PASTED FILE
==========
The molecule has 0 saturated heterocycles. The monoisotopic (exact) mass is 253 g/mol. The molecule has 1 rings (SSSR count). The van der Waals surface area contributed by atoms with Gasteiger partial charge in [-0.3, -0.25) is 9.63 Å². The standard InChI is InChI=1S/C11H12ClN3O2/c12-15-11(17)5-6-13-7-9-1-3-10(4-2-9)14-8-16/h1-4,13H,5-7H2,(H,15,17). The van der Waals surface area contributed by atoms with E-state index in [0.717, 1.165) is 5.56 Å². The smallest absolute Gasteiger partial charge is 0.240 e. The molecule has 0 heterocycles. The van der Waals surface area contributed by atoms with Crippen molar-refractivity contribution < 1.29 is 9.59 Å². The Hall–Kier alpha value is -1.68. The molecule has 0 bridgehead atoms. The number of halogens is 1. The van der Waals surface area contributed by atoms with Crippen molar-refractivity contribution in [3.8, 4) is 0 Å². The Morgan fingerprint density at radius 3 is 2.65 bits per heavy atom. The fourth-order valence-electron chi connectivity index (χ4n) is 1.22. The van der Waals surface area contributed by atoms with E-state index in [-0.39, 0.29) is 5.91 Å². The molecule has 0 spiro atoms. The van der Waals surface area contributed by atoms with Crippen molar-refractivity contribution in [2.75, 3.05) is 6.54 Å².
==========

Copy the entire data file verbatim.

The molecule has 0 saturated heterocycles. The monoisotopic (exact) mass is 253 g/mol. The molecule has 1 rings (SSSR count). The van der Waals surface area contributed by atoms with Gasteiger partial charge in [-0.3, -0.25) is 9.63 Å². The standard InChI is InChI=1S/C11H12ClN3O2/c12-15-11(17)5-6-13-7-9-1-3-10(4-2-9)14-8-16/h1-4,13H,5-7H2,(H,15,17). The van der Waals surface area contributed by atoms with E-state index in [0.717, 1.165) is 5.56 Å². The smallest absolute Gasteiger partial charge is 0.240 e. The molecule has 0 heterocycles. The van der Waals surface area contributed by atoms with Crippen molar-refractivity contribution < 1.29 is 9.59 Å². The Hall–Kier alpha value is -1.68. The molecule has 0 bridgehead atoms. The number of halogens is 1. The van der Waals surface area contributed by atoms with Crippen molar-refractivity contribution in [3.8, 4) is 0 Å². The Morgan fingerprint density at radius 3 is 2.65 bits per heavy atom. The fourth-order valence-electron chi connectivity index (χ4n) is 1.22. The van der Waals surface area contributed by atoms with E-state index in [-0.39, 0.29) is 5.91 Å². The molecule has 0 spiro atoms. The van der Waals surface area contributed by atoms with Crippen molar-refractivity contribution in [2.75, 3.05) is 6.54 Å².